Day Ten: Tempter

Saturday of the First Week of Lent

Saint Matthew’s version of Jesus’ forty days in the desert gives the devil the title, “tempter.” Saint Luke refers to him as “the devil,” and Saint Mark refers to him as “satan.” All three Gospels tell us that one of Jesus’ primary reasons to enter the desert for this time of fasting and prayer was to come face-to-face with the temptations of the evil one.

Satan’s title as “tempter” is appropriate because it describes his primary intention for everyone. Recall the fact that satan, lucifer, or the devil, was, at the moment of his creation, created good and beautiful. His name “lucifer” signifies that the purpose of his creation was to be the “light bearer” of God. What a noble and glorious responsibility!

The devil, like every other created angel and human, was created with free will. He could choose either to love God by entering into full communion with God’s will, or he could choose to reject this sacred calling by choosing his own will. Of course, he chose the latter. The result, as depicted in the Book of Revelation, is that the devil and a third of all the created angelic beings chose, with their own free wills, to reject God’s purpose for their lives. However, what’s important to understand about these fallen angelic beings is that, even in their fallen state, they retain their natural powers given to them at the moment of their creation. Among these natural powers is the power of suggestive thought and influence over us. Their original calling was to communicate to us the beauty and power of God’s will for our lives. Now, they use their natural abilities in the opposite way, due to their pride.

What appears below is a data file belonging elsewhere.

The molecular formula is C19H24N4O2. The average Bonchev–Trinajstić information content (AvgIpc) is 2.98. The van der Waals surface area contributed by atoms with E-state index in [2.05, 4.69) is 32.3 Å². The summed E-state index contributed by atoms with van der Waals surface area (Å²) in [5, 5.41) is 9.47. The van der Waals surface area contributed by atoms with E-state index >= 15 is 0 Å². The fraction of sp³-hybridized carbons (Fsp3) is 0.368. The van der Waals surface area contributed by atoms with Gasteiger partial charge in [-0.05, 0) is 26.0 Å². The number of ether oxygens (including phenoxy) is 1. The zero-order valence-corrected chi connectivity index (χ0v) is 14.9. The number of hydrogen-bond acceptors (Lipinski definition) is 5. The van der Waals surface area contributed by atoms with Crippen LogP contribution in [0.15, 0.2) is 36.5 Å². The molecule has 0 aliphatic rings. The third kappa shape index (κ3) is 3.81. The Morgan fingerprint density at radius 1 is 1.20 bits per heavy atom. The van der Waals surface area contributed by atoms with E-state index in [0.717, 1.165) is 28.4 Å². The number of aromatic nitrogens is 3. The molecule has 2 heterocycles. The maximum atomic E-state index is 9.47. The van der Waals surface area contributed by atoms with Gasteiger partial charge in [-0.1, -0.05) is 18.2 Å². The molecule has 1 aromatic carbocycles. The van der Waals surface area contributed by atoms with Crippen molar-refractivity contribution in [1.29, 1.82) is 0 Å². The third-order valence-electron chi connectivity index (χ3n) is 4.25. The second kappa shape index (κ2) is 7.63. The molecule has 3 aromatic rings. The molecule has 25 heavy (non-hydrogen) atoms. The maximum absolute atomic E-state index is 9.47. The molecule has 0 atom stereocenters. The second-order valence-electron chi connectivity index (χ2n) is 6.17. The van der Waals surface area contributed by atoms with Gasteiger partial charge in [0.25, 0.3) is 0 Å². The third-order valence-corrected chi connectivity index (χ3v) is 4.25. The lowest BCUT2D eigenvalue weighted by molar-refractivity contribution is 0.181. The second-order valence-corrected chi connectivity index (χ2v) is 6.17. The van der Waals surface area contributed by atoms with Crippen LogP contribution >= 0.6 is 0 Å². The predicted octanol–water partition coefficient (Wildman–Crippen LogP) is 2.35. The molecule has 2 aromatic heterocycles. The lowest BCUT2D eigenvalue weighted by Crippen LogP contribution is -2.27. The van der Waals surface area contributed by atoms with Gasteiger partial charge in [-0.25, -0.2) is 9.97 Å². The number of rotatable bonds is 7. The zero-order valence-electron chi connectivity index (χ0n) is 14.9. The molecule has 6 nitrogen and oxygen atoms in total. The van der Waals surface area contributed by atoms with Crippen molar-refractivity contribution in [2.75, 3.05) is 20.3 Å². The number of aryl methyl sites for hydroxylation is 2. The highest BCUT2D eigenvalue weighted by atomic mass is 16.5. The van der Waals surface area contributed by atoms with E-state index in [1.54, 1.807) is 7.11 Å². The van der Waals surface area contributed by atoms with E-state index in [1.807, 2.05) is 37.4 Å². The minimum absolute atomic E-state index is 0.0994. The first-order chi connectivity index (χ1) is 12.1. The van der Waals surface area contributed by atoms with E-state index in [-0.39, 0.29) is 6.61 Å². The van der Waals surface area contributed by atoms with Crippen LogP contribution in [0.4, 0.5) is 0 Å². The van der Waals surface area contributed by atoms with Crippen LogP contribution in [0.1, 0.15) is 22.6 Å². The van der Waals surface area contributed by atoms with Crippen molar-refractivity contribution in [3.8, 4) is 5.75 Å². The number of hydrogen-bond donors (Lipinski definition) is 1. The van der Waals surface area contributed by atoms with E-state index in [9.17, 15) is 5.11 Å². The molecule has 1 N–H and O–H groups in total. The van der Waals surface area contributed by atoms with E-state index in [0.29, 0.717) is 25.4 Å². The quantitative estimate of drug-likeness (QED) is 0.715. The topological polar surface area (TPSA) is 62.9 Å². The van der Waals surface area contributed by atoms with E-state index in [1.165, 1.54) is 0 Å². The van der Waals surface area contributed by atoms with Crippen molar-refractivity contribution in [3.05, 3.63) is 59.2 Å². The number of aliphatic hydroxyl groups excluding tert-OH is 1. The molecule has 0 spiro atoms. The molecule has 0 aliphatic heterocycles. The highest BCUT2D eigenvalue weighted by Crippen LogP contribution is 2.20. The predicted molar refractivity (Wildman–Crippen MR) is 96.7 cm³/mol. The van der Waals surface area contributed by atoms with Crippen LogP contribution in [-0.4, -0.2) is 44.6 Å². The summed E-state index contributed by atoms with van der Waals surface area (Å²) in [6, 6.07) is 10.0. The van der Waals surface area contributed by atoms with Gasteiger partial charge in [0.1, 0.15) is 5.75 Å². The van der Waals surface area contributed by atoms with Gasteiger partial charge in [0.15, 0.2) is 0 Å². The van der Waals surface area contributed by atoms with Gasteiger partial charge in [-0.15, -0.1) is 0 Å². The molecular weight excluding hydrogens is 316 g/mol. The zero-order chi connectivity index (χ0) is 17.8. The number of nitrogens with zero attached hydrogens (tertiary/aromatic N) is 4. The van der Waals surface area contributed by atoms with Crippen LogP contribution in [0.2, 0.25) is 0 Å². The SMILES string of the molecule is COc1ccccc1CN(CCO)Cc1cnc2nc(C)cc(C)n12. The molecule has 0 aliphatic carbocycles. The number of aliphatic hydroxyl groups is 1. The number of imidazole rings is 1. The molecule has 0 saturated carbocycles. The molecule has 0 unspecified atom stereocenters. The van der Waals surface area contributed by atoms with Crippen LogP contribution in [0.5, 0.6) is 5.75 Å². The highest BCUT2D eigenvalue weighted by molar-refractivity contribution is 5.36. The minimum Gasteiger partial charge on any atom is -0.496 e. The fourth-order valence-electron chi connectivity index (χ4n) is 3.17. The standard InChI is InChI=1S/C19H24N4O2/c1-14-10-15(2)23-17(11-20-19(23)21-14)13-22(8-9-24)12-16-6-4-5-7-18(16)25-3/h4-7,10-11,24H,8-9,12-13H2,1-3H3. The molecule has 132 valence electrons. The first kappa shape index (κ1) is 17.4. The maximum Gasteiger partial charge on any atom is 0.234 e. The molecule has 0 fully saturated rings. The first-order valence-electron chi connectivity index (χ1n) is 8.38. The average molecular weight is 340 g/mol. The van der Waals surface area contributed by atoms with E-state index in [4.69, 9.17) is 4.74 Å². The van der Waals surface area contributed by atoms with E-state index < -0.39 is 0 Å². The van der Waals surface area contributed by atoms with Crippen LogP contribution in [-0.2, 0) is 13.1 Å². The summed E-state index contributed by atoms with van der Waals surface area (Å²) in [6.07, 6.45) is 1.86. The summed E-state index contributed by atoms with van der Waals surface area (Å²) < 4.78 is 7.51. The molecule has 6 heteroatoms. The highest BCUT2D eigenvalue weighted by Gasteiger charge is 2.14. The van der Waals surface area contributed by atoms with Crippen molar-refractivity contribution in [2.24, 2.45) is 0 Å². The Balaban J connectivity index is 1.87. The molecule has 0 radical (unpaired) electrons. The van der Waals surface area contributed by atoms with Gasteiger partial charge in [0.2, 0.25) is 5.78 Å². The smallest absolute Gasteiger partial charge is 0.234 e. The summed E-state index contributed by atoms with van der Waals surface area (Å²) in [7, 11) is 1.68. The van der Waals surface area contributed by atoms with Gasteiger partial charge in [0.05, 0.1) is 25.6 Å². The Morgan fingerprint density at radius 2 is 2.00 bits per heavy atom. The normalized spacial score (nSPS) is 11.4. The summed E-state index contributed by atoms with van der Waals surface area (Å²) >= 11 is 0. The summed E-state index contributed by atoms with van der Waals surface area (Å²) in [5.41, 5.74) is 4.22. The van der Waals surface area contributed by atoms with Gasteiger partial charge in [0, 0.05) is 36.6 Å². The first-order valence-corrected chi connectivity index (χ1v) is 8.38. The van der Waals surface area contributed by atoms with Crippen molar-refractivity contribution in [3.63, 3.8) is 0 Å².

In addition to satan, many other fallen spirits join in the single mission of being tempters of the human race. On one hand, God could have offered a remedy for their diabolic mission of tempting us, simply by destroying these fallen angels or stripping them of their natural abilities. But God did not do that. He gave these beings natural powers, and He does not now take them away. Instead, God did something even more amazing. He took on human nature, entered into a state of physical hardship in the desert, and then allowed these fallen creatures to do all they could to tempt Him. By enduring their temptations, in particular the temptations of satan himself, Jesus gave human nature the divine strength to face and overcome every temptation the devil and the other fallen spirits will inflict. For that reason, we must enter the desert with our Lord to receive His strength as we endure the tempter’s assaults.

Ponder the amazing way that God chose to deal with satan and all fallen angels. Rather than destroy them, He overcame them, giving each of us the same power to overcome them. Think about your temptations. What is it that you struggle with, over and over again? What thoughts come from the lying spirits who seek only to tempt you and destroy you? Do not fear temptation. Do not hide from it. Face it with Jesus’ courage, Who conquered the evil one by rejecting every lie he attempted to impose.

My tempted Lord, You did not remove the natural powers that You gave to those spirits who rejected You. Instead, You chose to strengthen human nature by assuming its form and then overcoming temptation. Please give me Your divine strength every time I am tempted to sin. In Your holy name, Jesus, I rebuke satan and all evil spirits who prowl about this world seeking the destruction of souls. Jesus, I trust in You.

See also: Day Ten: 40 Days at the Foot of the Cross

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